(or giggly Monday, exhilarating Tuesday)
Be warned. This post will let you in on some of my darkest secrets; my dark side. Don’t say you haven’t been warned.
- When I was younger I was a boy racer. I slowed up and starting thinking slightly more carefully about my driving around the time I became pregnant with Child no. 1. I even did my Advanced Test. But perhaps it’s a case of once a boy racer always, at heart, a boy racer.
- I’m a closet white van or truck driver. As Rebecka at Enterprise said yesterday when I picked up a Jeep, that feeling of being higher up and of ‘my car will squash yours’ is rather a good one… I think the feeling is even better in something more stable and sturdy than a white van (or minibus – I’ve driven both), as I like performance and style as well as being higher up and bigger.
- I am dying to try out off-roading. I always fancied being a rally driver.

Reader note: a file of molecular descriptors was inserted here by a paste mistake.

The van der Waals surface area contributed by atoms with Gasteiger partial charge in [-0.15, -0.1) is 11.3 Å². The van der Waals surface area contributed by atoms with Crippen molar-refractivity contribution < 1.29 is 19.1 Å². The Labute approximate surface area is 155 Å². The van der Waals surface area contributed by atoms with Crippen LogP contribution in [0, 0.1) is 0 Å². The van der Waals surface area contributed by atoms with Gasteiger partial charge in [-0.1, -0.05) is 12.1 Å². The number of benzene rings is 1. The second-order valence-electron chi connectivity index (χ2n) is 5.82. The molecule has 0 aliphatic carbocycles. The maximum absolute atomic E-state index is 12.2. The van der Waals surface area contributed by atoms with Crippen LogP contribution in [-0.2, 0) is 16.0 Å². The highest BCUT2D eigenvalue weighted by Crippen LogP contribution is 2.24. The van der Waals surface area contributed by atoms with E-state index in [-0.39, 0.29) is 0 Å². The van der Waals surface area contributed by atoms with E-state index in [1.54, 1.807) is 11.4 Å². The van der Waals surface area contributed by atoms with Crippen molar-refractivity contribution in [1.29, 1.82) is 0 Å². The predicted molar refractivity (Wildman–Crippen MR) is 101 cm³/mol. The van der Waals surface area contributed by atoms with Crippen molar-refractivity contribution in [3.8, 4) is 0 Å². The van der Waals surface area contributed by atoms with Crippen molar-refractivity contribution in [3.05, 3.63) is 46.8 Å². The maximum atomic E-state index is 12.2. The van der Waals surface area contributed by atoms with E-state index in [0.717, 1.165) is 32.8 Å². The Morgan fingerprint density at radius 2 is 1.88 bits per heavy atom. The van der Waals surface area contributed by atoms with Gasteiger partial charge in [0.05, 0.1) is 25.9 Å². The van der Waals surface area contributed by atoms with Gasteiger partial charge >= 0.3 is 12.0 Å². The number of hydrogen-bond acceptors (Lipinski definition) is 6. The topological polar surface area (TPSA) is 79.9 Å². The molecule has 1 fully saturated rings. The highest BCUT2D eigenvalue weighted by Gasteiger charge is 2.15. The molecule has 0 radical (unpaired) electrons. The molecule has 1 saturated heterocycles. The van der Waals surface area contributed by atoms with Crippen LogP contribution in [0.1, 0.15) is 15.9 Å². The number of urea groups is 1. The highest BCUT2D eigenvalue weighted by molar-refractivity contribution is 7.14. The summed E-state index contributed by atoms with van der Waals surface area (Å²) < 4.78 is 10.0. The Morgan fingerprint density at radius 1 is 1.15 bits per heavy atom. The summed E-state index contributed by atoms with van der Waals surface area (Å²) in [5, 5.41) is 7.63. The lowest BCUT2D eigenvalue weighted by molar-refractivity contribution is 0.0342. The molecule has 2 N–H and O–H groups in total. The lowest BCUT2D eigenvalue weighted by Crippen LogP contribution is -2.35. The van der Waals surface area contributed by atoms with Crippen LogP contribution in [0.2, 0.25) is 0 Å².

- I’ve fallen in love again. It happened yesterday.
I thought my boy racer days were over. I thought I was far more bothered about fuel economy and carrying my children and lots of clutter around than what a car looked like, or drove like. But I’ve never quite got over the fact that I like the feeling of acceleration and of power, and I like a car with good road-holding. I was incredibly proud of the fact that when I did a race day at Castle Coombe circuit, the instructor wrote ‘egscellent’ on my assessment form (he was a racing driver, not a literary genius).